DocGen on the Interwebs

I’ve just updated the wiki for DocGen, my design automation system. There’s not much content there, but there’s now some, so enjoy.

DocGen was originally created after I finished a gig for a particular client. Once again, I’d set up some documentation templates in MSWord with some consistent styles, layout, etc. so that they could create technical design documentation that didn’t completely suck. It amazes me how many IT shops are full of people whose primary work output is documentation, and yet they can’t spell, let alone use tricky things like Styles.

But then, documentation is kinda boring to write, particularly when you’re just churning out templated designs like the ones I’d been doing. That gets really repetitive, and I have a short attention span when it comes to boring stuff. Plus, I’m lazy. So I did what any lazy and easily distracted geek does: I automated the sucker!

Automating a design process is tricky, because it relies on really good standards. Loose standards means the gains from automation are rapidly lost because you end up spending all your time customising the standard output to create bespoke designs. The model-T Ford, and the modern Toyota, rose to prominence because they standardised, automated, and then improved the steps in the automated process. By continually refining them, they managed to get more and more efficiency gains.

Now, you can get ‘customised’ cars built based on what you order. Note how you’re constrained as to what options you’re allowed to choose, though? You can’t have a convertible roof on a Prius. A VW Golf doesn’t come with dual exhausts and a front scoop. You have limited freedom of choice. And that’s a good thing.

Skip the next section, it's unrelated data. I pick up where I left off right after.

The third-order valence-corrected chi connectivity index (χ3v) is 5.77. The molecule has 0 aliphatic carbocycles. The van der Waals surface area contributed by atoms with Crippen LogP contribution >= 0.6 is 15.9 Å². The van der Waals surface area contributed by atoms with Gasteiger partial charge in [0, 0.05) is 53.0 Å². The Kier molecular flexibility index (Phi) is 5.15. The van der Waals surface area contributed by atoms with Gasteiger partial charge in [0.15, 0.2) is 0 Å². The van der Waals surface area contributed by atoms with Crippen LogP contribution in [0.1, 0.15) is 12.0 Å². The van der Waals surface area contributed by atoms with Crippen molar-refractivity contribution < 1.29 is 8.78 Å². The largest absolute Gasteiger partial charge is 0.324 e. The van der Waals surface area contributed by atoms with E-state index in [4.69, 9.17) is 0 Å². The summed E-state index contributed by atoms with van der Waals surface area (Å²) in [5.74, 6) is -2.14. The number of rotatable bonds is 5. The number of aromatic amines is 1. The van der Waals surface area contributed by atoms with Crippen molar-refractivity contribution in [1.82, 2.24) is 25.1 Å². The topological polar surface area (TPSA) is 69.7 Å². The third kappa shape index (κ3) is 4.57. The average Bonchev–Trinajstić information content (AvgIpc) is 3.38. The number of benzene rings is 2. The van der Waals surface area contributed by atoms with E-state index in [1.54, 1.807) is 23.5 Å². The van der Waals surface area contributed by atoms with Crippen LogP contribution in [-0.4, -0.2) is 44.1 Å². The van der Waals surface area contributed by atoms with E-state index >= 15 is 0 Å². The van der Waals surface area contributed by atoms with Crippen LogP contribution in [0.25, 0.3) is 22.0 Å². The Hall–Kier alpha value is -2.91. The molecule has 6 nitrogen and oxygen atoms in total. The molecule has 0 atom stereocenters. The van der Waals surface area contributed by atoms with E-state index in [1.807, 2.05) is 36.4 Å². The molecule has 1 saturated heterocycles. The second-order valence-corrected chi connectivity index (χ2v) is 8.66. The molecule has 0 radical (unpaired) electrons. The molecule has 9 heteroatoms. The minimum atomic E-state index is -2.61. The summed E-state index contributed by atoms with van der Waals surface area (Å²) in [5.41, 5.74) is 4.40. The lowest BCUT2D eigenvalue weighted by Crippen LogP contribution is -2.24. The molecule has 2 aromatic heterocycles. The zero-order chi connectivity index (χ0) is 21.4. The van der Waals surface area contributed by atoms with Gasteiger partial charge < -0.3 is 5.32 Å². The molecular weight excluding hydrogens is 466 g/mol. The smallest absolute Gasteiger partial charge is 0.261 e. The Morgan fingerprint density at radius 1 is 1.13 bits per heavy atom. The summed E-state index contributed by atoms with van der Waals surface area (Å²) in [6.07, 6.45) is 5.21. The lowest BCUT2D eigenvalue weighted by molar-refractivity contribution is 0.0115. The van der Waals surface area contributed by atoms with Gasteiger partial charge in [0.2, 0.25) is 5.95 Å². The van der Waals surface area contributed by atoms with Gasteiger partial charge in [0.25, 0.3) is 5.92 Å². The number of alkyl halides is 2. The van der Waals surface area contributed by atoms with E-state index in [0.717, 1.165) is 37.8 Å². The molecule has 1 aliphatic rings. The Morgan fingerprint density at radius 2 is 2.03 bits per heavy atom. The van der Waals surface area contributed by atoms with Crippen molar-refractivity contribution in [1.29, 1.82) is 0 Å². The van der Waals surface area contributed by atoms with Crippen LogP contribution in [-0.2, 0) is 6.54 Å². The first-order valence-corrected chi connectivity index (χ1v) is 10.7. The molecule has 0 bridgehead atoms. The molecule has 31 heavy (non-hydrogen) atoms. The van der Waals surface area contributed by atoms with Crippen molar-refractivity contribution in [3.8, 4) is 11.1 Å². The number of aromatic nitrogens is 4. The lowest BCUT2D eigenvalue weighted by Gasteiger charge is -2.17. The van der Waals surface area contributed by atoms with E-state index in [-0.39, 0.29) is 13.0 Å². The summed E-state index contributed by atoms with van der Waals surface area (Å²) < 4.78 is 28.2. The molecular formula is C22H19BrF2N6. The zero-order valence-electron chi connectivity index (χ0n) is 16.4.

Luckily, the underlying system the design documentation was built to work with was pretty well standardised. This meant I didn’t have to cater for a zillion different parameters when building the system, so I could abstract the common elements into a core system, and then feed in the limited parameters into it to generate the designs. Then, the process of designing went from “cut and paste this section into the other 5 documents needed for the design” to “edit 3 lines of XML and hit ‘compile'”. Easy.

So yeah, I built it myself in my spare time so I could get my work done in 1 day instead of 3 and spend my time at work doing more interesting things. The client I worked for after I built DocGen wasn’t interested in it, but the one after that seems to have liked it, which is kinda neat.

There’s still loads of scope for more features and functionality in the system, but it’s a pretty rare tool, as far as I’m aware. I want to abstract it away from a storage and backup related design system to cater for more generic server+software+network+storage combinations, but that’ll take some time.

Let me know what you think!

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